The anti-corruption agency says it has completed investigations in 20 counties and concluded 75 corruption cases.
Speaking at the just-concluded devolution conference, Ethics and Anti-Corruption (EACC) chairman Eliud Wabukala said corruption was a major drawback to development in the counties.
The retired arch-bishop announced that among those whose cases had been concluded and files forwarded to Director Public Prosecution Keriako Tobiko are two governors.
Others are six county secretaries, five county executives, (two have been convicted) and three county assembly speakers.
Another 304 cases are still under investigation.
Participants at the conference, which came to a close Thursday, demanded more action from EACC to deter corruption offenders.
The delegates tasked the EACC boss to explain how he plans to net corrupt individuals who are running the counties’ coffers dry at the expense of poor Kenyans.
“Let’s not focus on the big fish or small fish. It all boils down to the biggest job, (which is) protecting the ethical and moral fabric of this nation,” said Wabukala.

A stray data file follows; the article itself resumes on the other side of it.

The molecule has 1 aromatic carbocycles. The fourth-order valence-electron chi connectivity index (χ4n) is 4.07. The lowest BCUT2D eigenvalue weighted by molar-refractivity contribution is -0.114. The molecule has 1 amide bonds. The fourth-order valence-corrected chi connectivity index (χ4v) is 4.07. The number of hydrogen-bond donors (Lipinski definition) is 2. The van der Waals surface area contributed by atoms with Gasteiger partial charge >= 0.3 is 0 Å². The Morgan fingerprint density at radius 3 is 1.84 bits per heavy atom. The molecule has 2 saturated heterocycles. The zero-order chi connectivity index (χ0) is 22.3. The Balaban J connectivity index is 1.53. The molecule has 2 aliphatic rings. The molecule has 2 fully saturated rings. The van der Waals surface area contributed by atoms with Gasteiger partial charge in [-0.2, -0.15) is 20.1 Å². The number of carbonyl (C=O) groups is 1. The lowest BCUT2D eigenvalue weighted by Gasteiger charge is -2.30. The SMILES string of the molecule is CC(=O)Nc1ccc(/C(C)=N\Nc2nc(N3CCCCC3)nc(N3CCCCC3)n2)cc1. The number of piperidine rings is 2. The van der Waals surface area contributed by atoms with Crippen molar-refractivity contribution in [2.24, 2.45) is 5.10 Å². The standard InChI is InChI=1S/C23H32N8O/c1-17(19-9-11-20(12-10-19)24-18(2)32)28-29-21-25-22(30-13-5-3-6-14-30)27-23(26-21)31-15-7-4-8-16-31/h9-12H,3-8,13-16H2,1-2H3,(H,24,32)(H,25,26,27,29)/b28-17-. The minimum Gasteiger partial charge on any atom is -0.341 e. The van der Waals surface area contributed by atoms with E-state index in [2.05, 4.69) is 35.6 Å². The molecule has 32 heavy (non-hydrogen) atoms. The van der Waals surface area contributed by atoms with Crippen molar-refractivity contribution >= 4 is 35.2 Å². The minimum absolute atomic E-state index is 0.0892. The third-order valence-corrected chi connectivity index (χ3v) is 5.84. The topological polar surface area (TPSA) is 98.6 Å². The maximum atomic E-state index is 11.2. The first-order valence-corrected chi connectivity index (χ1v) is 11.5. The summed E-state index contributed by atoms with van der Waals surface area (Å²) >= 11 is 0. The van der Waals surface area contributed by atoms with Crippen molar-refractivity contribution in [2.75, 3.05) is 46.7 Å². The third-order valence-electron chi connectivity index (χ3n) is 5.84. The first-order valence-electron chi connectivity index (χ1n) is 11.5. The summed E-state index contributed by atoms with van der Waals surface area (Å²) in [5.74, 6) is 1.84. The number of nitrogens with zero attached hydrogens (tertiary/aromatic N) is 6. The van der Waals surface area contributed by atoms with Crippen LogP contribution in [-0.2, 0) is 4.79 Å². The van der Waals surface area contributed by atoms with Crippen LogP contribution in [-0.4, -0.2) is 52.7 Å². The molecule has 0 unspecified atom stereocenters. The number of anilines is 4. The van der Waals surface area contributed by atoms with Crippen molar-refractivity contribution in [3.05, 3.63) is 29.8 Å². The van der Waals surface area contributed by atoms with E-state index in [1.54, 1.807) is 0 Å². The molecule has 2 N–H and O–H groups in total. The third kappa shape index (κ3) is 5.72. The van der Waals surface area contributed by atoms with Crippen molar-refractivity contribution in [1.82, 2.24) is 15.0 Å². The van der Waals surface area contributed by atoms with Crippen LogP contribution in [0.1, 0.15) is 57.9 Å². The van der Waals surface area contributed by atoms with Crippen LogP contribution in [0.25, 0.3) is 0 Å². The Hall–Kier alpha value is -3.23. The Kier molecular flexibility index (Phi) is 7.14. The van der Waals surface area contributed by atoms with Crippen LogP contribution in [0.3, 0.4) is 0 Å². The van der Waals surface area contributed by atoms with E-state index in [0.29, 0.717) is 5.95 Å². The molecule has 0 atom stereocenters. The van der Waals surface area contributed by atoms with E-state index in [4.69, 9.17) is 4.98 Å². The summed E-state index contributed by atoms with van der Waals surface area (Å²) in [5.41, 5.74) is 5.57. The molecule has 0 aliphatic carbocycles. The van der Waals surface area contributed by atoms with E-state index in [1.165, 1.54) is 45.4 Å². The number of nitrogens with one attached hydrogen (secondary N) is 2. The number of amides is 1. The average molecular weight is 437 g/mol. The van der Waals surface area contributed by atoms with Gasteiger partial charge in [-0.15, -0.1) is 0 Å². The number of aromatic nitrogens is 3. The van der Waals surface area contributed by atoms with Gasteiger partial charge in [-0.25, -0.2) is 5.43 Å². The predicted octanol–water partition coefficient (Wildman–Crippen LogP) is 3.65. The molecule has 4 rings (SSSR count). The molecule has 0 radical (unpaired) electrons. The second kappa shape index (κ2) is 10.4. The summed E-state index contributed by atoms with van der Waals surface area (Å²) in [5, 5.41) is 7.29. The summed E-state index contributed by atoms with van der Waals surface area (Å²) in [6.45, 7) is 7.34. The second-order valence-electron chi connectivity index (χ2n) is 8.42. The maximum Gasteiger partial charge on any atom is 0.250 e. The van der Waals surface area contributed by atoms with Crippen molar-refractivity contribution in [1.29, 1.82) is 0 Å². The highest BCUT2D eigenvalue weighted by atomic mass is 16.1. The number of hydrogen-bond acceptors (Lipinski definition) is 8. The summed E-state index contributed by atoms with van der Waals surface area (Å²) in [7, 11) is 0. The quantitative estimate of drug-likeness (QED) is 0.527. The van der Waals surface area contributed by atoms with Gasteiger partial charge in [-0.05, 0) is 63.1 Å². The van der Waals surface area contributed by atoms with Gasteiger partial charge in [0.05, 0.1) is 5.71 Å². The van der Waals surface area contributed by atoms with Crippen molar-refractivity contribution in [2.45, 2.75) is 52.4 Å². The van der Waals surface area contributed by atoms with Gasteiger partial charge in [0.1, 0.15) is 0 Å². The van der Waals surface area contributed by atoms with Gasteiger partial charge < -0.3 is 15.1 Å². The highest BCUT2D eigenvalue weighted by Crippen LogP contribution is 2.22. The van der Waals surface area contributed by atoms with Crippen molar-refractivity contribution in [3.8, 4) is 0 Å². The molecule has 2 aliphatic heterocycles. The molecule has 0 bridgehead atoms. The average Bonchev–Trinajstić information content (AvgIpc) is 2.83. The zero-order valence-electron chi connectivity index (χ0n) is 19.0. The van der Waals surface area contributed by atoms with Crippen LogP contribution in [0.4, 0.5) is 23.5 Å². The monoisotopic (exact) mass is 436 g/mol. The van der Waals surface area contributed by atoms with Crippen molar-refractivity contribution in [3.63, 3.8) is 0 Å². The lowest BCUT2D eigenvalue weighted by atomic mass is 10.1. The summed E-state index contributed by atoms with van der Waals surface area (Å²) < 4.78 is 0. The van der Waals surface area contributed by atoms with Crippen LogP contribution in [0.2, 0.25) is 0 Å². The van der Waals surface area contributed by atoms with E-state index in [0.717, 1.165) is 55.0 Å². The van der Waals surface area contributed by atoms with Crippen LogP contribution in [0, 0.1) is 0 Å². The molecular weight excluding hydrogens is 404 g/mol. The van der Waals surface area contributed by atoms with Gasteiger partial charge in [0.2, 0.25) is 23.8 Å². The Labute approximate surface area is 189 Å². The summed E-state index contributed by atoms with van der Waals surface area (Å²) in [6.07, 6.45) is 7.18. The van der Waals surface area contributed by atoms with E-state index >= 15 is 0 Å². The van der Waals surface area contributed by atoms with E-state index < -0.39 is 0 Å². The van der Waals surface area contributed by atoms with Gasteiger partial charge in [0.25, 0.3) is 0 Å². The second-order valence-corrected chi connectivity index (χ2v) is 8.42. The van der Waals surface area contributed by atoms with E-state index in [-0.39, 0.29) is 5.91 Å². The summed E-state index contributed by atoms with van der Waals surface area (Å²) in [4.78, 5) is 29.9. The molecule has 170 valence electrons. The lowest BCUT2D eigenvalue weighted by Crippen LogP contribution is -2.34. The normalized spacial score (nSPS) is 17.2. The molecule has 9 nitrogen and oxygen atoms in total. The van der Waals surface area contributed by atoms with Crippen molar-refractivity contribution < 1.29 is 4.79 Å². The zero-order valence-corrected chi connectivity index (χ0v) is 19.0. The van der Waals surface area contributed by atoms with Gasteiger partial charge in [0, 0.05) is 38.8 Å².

The conference was told of fraudulent imprests, weak internal audits, per diems and others expenses, with delegates calling for prudent use of funds.
The DPP and Attorney General Githu Muigai, who were expected to attend the meeting, did not show up but sent apologies.
Delegates expressed frustration with the slow pace of the war against graft, and accused politicians of sanitising the vice.
“We reward corruption as a country. After the August polls, those accused of corruption will be in office. How can someone own a fleet of Prados a few months after elections?” posed Richard Bonyo, a delegate from Migori County.
Wabukhala said the commission was conducting lifestyle audits on county officials, but was facing hostility from suspects, which he vowed to defy.
“One’s lifestyle will betray them, as they will do certain things. We have six departments dealing with this matter,” said Wabukala.